Edmundston Lancaster KB882 transferred to National Air Force Museum of Canada

News Article / October 3, 2017

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By Joanna Calder

An Edmundston, New Brunswick, landmark is travelling to a new home at the National Air Force Museum of Canada (NAFMC) in Trenton, Ontario.

Avro Lancaster KB882 has stood at the entrance of the Edmundston airport since 1964, when the city purchased the aircraft for $1,500 as a memorial to local veterans. Over the years, volunteers from the Lancaster Preservation Society raised funds for preserving KB882, but the City of Edmundston realized that the cost of undertaking full restoration work and building a protective hangar was beyond its capacity. City council therefore made the difficult decision to transfer ownership to a suitable museum.

The NAFMC was selected after an agreement with the Alberta Aviation Museum fell through due to the initial costs of dismantling and shipping the aircraft.

The formal transfer of ownership took place beside KB882 at the Edmundston airport on September 20, 2017. The Mayor of Edmundston, Cyrille Simard, reflected on the bittersweet nature of the transfer.

“It’s mixed feelings for us today. This old friend of ours is part of our community. The volunteers . . .  put so much effort into the preservation of this jewel. But the lack of resources – not the lack of dedication, not the lack of willpower – is the reason why we are here today.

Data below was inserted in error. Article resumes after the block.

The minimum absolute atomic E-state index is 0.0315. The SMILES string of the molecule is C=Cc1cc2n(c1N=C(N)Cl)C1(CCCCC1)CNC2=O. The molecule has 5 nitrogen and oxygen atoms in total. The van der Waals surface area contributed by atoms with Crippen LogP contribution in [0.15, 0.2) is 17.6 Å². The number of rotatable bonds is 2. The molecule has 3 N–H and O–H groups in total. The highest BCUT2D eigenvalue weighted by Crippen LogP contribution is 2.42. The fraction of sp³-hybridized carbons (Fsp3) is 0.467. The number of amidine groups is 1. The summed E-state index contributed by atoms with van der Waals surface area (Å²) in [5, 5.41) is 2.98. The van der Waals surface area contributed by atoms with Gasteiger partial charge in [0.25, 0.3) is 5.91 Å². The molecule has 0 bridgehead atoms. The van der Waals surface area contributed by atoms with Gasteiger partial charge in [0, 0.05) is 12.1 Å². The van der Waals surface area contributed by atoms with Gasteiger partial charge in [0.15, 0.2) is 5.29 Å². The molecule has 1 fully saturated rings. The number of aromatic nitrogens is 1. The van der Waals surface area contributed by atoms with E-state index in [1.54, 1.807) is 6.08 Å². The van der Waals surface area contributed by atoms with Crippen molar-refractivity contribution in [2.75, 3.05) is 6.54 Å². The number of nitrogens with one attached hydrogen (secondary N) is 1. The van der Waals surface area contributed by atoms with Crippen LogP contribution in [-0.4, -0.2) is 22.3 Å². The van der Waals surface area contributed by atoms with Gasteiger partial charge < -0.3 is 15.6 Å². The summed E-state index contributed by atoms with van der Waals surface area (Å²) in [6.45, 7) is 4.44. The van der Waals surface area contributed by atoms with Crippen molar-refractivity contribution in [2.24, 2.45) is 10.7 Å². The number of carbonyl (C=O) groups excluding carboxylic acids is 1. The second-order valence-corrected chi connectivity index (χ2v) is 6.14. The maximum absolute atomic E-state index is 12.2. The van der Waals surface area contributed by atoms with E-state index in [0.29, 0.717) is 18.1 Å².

“All the goodwill in the world is sometimes not enough. KB882 was at risk, and our first and foremost responsibility as proud Canadians [and] proud Edmundstonians has always been to make sure it is preserved for generations ahead. We can be proud of what we have done over the past 50 years for KB882, proud of what KB882 gave back to our community, and proud and satisfied that we could find a safe haven for KB882 with this new agreement with the National Air Force Museum.

“This is where what could have been a sad ending can become a new beginning.”

To mark the occasion, the curator of the NAFMC, Kevin Windsor, presented Mayor Simard with a drawing of KB882 in the area reconnaissance configuration and paint scheme in which it will be displayed at the museum. “I hope you will hang this in your council chambers so that the city of Edmundston will never forget Lancaster KB882,” said Mr. Windsor. 

Text of the historical plaque